John Dunbar was a friend of the Stones's first manager Andrew Loog Oldham as well as Burroughs, Gysin and Jones. He remembers Brian on his return from Morocco coming to his flat to play the tapes. According to Dunbar: "Brian loved Joujouka and he hawked those tapes around trying to do something for the musicians. This really was going in a different direction from Mick and Keith."
Brian spent the rest of the summer preparing the art work and sleeve design for the LP. In the studio he experimented, playing the music out of synch. Jagger recently said that Brian's Joujouka experiments were the equivalent to scratching in the early days of hip hop.
In Morocco, Hamri, Gysin and the Master Musicians anxiously awaited the result of the star's labours. The musicians had received some money and they hoped that Brian's interest would rescue them from poverty by making their music popular in the West.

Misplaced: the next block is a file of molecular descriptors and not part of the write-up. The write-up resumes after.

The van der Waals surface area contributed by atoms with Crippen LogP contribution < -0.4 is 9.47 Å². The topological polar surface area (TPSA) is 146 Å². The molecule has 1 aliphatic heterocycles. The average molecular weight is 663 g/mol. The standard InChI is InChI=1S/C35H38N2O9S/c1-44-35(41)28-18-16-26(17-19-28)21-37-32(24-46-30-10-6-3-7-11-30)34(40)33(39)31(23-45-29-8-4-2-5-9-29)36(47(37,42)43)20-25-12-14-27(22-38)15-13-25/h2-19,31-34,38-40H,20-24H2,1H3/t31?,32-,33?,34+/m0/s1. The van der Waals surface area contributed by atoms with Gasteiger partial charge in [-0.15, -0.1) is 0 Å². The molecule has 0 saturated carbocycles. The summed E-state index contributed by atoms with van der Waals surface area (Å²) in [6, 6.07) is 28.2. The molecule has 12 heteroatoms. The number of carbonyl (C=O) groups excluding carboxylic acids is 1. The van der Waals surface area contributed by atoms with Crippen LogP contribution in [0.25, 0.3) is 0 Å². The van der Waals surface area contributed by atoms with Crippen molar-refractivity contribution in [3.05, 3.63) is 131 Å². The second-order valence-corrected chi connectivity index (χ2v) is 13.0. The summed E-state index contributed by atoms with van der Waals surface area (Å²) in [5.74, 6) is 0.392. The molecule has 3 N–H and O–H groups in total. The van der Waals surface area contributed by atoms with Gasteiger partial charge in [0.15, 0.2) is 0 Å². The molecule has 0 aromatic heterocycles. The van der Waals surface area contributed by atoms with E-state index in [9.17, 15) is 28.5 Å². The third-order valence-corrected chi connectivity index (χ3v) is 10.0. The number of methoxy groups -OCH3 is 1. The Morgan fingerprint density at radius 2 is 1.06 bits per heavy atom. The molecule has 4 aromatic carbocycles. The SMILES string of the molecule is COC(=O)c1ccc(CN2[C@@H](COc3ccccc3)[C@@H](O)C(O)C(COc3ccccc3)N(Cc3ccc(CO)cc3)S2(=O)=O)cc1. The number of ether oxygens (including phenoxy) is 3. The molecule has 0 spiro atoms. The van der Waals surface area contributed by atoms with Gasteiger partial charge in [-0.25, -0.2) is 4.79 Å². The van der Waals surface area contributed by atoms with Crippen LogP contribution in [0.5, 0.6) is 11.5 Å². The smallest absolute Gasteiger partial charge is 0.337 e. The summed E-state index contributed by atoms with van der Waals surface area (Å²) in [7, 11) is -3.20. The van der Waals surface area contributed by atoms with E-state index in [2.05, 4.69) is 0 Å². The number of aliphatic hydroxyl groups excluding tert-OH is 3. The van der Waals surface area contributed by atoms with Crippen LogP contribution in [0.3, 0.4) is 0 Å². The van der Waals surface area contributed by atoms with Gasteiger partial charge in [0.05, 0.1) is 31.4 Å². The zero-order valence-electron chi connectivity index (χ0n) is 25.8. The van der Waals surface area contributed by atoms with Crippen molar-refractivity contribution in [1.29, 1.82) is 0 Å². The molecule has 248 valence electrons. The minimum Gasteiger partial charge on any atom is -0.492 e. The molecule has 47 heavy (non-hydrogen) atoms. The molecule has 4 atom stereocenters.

Hamri and Gysin had spent the 1950s and 1960s keeping the village going by employing troupes of musicians to play at their 1001 Nights restaurant in Tangier. Later, Hamri opened a second 1001 Nights in Asilah. It was in the latter that Jones first came to know the music and the musicians. Hamri would tell stories from his village to a reclining Jones. When Hamri would assume that Brian was asleep and stop his story, Brian would say in an English accent which Hamri imitated in recollection: "And then?" And the stories continued.
When the Rolling Stones set up their own record label in 1971, the first release was Brian Jones presents the Pipes of Pan at Joujouka. The cover painted by Hamri features Brian in the centre of the Masters. Some friends felt it was the least they could have done for Brian.
Over the last decade-and-a-half, I have visited Joujouka nearly 50 times, recording three CDs. Nearly all the older musicians who played on the Brian Jones record are now dead. Ahmed Attar, who at 12 years of age drummed on Pipes of Pan, leads the group in the village.